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Kid Cudi creates psychedelic album, features numerous artists

Alex Burnham, Reporter

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Intermittent delays plagued Kid Cudi’s third studio album, “Indicud.” Scott Mescudi mentioned the title of his 70-minute, 44-second installment during last summer. However, he put off its release from October 2012 to early 2013 and then eventually until April 23. “Indicud” leaked on the Internet last week, forcing the artist to release it a week early.

The 18-song compilation delivers exactly what Mescudi, who goes by Kid Cudi, promised: his version of Dr. Dre’s “The Chronic 2001.” His experimental, avant-garde production, which features King Chip, Too $hort, Kendrick Lamar and A$AP Rocky, advances the limits of hip-hop and delves into an exotic end of the musical spectrum.

For starters, the singles on “Indicud” demonstrated his unique approach before the album was released. “Just What I Am” begins with robust bass kicks and fluttering cymbal crashes, which evolve into a sonically distorted Mescudi exhaling the lyrics “I need to smoke.” His words echo and coalesce.

“Girls,” another single, expands and contracts to the pulsing of synthesizers and warbling bass tones. Music practically breathes as Mescudi describes his associations with women. “I see pretty girls everywhere I go,” he repeats during the chorus. The layering of separate electronic sounds gives the song acoustic depth and an airy temperament.

This quality persists throughout the album as an underlying theme that relates lyrically different tracks. A sanguine disposition hops from song to song against a popping of vigorous bass.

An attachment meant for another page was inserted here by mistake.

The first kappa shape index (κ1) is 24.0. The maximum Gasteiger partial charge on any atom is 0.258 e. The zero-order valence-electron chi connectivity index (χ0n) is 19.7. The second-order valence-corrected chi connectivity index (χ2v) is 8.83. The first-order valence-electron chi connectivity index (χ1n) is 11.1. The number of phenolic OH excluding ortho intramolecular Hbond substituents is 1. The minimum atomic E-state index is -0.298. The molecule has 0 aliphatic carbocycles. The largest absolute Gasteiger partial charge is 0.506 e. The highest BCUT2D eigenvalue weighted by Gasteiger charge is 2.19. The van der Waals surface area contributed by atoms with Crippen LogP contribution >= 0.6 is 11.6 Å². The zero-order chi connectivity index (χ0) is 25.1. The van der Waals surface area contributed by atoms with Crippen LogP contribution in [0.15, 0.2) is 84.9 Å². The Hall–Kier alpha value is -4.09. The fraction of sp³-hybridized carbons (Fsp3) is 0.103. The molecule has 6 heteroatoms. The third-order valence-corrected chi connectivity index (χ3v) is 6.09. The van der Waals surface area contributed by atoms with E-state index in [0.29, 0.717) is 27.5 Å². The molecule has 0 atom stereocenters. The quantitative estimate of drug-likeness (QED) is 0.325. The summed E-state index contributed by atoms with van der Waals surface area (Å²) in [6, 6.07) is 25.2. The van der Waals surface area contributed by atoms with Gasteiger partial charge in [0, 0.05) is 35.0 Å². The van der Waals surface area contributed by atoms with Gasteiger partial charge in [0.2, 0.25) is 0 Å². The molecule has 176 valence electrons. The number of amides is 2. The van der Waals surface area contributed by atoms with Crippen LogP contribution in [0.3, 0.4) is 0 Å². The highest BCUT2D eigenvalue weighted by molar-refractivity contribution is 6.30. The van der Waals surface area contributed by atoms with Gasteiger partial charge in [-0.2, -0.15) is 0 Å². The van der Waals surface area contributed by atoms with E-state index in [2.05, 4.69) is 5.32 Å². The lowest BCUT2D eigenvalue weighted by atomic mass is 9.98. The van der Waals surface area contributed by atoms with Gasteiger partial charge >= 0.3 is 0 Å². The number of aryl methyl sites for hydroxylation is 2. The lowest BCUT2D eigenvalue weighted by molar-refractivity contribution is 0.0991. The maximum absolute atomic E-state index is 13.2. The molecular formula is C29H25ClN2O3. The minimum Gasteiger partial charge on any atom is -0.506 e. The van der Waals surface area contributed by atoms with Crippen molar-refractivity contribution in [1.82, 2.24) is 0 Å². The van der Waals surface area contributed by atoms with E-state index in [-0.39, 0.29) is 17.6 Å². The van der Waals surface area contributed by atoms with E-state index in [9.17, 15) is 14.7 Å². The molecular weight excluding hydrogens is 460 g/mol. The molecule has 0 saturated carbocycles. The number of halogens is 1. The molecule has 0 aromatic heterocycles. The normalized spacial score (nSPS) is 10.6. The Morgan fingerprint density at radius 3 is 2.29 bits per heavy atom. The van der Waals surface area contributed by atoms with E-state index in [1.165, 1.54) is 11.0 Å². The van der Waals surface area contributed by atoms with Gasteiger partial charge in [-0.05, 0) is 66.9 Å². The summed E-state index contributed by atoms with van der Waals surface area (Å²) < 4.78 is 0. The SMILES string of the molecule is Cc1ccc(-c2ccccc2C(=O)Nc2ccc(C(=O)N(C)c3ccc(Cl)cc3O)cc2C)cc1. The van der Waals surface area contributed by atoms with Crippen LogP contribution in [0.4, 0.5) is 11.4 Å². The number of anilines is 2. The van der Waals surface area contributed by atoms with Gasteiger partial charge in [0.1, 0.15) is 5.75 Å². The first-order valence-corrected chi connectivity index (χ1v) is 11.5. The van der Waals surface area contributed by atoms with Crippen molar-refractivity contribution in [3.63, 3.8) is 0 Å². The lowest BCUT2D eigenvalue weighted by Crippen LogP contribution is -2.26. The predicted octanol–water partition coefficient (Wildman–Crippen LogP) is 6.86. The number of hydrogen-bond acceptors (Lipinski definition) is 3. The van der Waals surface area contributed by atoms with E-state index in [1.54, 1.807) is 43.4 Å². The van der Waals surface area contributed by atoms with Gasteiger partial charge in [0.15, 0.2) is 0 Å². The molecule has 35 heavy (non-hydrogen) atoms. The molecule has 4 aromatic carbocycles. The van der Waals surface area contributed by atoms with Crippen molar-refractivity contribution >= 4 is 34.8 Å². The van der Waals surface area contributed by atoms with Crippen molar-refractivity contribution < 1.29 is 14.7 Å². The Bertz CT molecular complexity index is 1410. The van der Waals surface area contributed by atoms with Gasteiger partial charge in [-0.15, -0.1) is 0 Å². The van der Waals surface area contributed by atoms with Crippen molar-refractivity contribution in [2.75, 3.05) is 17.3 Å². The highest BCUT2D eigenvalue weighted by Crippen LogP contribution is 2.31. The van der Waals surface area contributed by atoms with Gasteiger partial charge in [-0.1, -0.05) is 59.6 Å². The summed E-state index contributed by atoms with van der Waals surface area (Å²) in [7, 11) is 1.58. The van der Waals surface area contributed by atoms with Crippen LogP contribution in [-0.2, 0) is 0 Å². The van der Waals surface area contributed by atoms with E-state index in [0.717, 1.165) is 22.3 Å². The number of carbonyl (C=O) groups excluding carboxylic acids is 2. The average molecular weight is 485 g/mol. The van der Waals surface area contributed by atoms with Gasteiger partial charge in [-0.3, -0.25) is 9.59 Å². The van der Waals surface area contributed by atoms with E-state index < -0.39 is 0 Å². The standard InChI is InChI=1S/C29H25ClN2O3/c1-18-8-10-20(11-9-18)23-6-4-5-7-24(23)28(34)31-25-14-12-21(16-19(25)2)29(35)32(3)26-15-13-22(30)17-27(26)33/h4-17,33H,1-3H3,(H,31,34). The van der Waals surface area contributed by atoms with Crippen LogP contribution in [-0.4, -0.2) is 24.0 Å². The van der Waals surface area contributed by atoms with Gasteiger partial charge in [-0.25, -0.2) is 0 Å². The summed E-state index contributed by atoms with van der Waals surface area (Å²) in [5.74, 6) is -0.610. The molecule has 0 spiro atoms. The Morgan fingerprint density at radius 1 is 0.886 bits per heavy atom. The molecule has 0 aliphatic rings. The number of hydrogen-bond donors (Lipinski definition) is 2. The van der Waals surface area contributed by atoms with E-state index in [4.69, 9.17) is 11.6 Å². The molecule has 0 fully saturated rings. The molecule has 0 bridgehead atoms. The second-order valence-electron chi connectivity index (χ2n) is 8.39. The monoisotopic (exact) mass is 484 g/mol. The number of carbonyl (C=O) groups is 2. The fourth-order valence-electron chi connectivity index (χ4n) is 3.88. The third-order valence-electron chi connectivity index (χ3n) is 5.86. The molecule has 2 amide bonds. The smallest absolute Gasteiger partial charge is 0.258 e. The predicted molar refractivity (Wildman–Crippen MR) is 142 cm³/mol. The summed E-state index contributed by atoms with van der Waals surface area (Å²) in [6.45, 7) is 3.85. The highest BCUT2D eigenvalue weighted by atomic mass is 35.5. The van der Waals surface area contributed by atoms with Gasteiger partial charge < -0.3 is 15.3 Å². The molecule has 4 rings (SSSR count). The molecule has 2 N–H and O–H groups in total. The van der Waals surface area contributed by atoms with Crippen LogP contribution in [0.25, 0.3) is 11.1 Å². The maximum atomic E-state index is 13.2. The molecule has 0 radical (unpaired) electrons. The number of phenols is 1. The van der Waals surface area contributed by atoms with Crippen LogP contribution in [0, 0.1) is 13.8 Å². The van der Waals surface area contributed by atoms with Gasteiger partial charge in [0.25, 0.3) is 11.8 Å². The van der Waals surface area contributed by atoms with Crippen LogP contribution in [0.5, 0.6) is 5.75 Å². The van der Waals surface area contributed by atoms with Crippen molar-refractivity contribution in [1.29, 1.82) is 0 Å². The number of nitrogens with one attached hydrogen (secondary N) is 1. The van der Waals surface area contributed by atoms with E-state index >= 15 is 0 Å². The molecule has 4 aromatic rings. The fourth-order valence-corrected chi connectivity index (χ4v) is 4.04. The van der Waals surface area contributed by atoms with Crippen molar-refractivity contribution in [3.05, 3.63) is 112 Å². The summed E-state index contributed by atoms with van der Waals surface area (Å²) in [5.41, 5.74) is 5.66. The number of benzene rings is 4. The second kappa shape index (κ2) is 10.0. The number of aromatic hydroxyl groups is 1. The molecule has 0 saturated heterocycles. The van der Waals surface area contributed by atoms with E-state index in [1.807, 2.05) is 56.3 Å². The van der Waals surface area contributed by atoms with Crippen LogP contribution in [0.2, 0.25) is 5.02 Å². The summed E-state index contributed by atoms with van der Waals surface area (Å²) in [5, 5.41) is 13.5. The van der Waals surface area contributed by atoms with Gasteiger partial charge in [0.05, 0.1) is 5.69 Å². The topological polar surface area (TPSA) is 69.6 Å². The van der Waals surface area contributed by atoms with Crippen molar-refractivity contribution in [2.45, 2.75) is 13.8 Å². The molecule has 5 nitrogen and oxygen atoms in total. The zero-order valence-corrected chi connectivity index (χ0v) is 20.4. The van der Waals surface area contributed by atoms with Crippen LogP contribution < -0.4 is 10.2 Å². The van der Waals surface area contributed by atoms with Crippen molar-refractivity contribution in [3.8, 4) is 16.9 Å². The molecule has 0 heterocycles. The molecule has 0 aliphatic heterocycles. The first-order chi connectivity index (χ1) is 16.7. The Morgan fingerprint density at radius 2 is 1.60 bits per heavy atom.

And, in typical Cudder fashion, a few parts of the album contain references to marijuana and the alienation of Mescudi from society. The “Moon Man” — also known as “Mr. Solo Dolo,” — describes therapy, isolation and a general lack of hope. But he also details the fortitude to continue living after a bitter custody battle.

Yet, any more self-deprecation for Mescudi would be trite, prosaic to the point of regurgitation. “Indicud” alludes to low points but encapsulates the artist’s motivation to live under the influence of happiness.

“I just tell ‘em I’m an oxymoron when I open my mouth,” he raps on the psychedelic “Solo Dolo Part II.” Reminiscent of Scooby-Doo and carnival music, plus The Doors, the track features Kendrick Lamar. It also samples “Going the Distance” by the Menahan Street Band.

Musical invention defines the album in this way. The nine-minute penultimate track “Afterwards (Bring Yo Friends)” begins like “New York City Rage Fest.” Forceful bass smacks and pounds; it threatens to break the speakers. Then, above the beat, a phase-shifting organ pumps melody into the mixture. Various phrases emanate from the aural depths and repeat, given that the song lacks narrative lyrics.

“Afterwards” transitions into “The Flight of the Moon Man,” a short, spacious finale. Natural, atmospheric noises blend with xylophone sounds into a cacophony, which in turn becomes the industrial pattern of grinding, mechanical bass.

Ultimately, “Indicud,” the vaporous, effervescent collection of plangent tracks, sparks through musical synapse. Profundity integrates with simplicity, a sublime journey from song to song.

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